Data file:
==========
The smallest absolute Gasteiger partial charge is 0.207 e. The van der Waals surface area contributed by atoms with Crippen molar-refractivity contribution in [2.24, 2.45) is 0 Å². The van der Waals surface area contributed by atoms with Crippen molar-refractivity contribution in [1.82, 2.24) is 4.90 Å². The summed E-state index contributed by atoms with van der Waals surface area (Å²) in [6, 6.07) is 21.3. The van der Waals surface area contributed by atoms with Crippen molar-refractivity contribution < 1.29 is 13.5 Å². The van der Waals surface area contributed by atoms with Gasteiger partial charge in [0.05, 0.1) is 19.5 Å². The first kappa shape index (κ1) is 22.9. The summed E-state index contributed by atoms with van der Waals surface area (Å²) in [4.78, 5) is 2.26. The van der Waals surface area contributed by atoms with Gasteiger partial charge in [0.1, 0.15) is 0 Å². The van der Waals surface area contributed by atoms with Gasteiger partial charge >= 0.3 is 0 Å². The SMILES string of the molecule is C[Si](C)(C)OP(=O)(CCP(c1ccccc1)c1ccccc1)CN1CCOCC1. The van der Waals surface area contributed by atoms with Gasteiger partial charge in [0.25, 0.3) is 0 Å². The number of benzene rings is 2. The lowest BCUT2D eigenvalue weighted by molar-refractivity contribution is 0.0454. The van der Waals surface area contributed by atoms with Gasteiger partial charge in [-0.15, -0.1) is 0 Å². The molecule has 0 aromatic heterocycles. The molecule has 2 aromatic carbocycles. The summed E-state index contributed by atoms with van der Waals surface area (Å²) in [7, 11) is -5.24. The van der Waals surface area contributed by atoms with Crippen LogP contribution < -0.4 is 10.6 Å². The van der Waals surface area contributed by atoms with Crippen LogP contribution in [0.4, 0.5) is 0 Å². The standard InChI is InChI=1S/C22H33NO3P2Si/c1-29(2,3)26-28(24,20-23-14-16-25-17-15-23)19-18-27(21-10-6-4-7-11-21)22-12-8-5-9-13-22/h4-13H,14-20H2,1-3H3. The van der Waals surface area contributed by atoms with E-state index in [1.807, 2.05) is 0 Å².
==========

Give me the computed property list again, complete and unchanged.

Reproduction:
The smallest absolute Gasteiger partial charge is 0.207 e. The van der Waals surface area contributed by atoms with Crippen molar-refractivity contribution in [2.24, 2.45) is 0 Å². The van der Waals surface area contributed by atoms with Crippen molar-refractivity contribution in [1.82, 2.24) is 4.90 Å². The summed E-state index contributed by atoms with van der Waals surface area (Å²) in [6, 6.07) is 21.3. The van der Waals surface area contributed by atoms with Crippen molar-refractivity contribution < 1.29 is 13.5 Å². The van der Waals surface area contributed by atoms with Gasteiger partial charge in [0.05, 0.1) is 19.5 Å². The first kappa shape index (κ1) is 22.9. The summed E-state index contributed by atoms with van der Waals surface area (Å²) in [4.78, 5) is 2.26. The van der Waals surface area contributed by atoms with Gasteiger partial charge in [0.1, 0.15) is 0 Å². The van der Waals surface area contributed by atoms with Gasteiger partial charge >= 0.3 is 0 Å². The SMILES string of the molecule is C[Si](C)(C)OP(=O)(CCP(c1ccccc1)c1ccccc1)CN1CCOCC1. The van der Waals surface area contributed by atoms with Gasteiger partial charge in [0.25, 0.3) is 0 Å². The number of benzene rings is 2. The lowest BCUT2D eigenvalue weighted by molar-refractivity contribution is 0.0454. The van der Waals surface area contributed by atoms with Gasteiger partial charge in [-0.15, -0.1) is 0 Å². The molecule has 0 aromatic heterocycles. The molecule has 2 aromatic carbocycles. The summed E-state index contributed by atoms with van der Waals surface area (Å²) in [7, 11) is -5.24. The van der Waals surface area contributed by atoms with Crippen LogP contribution < -0.4 is 10.6 Å². The van der Waals surface area contributed by atoms with Crippen LogP contribution in [0.4, 0.5) is 0 Å². The standard InChI is InChI=1S/C22H33NO3P2Si/c1-29(2,3)26-28(24,20-23-14-16-25-17-15-23)19-18-27(21-10-6-4-7-11-21)22-12-8-5-9-13-22/h4-13H,14-20H2,1-3H3. The van der Waals surface area contributed by atoms with E-state index in [1.807, 2.05) is 0 Å².